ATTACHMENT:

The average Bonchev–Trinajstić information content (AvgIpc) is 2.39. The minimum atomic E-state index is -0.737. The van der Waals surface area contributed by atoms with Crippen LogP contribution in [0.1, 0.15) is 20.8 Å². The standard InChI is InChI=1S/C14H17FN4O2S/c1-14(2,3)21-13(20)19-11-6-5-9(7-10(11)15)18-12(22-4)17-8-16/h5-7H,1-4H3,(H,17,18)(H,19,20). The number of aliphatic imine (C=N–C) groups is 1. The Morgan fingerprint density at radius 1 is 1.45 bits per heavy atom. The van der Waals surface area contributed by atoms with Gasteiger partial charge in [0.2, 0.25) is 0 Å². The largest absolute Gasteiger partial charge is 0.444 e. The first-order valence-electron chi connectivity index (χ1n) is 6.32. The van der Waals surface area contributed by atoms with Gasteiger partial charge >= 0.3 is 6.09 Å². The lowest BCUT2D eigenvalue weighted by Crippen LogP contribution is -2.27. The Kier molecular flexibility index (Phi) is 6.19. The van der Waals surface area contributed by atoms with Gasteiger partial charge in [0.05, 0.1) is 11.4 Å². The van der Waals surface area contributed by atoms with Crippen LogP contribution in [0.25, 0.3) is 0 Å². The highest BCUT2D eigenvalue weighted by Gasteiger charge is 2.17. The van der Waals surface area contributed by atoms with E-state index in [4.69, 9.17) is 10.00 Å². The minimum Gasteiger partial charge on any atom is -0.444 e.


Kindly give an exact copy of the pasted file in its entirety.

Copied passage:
The average Bonchev–Trinajstić information content (AvgIpc) is 2.39. The minimum atomic E-state index is -0.737. The van der Waals surface area contributed by atoms with Crippen LogP contribution in [0.1, 0.15) is 20.8 Å². The standard InChI is InChI=1S/C14H17FN4O2S/c1-14(2,3)21-13(20)19-11-6-5-9(7-10(11)15)18-12(22-4)17-8-16/h5-7H,1-4H3,(H,17,18)(H,19,20). The number of aliphatic imine (C=N–C) groups is 1. The Morgan fingerprint density at radius 1 is 1.45 bits per heavy atom. The van der Waals surface area contributed by atoms with Gasteiger partial charge in [0.2, 0.25) is 0 Å². The largest absolute Gasteiger partial charge is 0.444 e. The first-order valence-electron chi connectivity index (χ1n) is 6.32. The van der Waals surface area contributed by atoms with Gasteiger partial charge >= 0.3 is 6.09 Å². The lowest BCUT2D eigenvalue weighted by Crippen LogP contribution is -2.27. The Kier molecular flexibility index (Phi) is 6.19. The van der Waals surface area contributed by atoms with Gasteiger partial charge in [0.05, 0.1) is 11.4 Å². The van der Waals surface area contributed by atoms with Crippen LogP contribution in [0.25, 0.3) is 0 Å². The highest BCUT2D eigenvalue weighted by Gasteiger charge is 2.17. The van der Waals surface area contributed by atoms with E-state index in [4.69, 9.17) is 10.00 Å². The minimum Gasteiger partial charge on any atom is -0.444 e.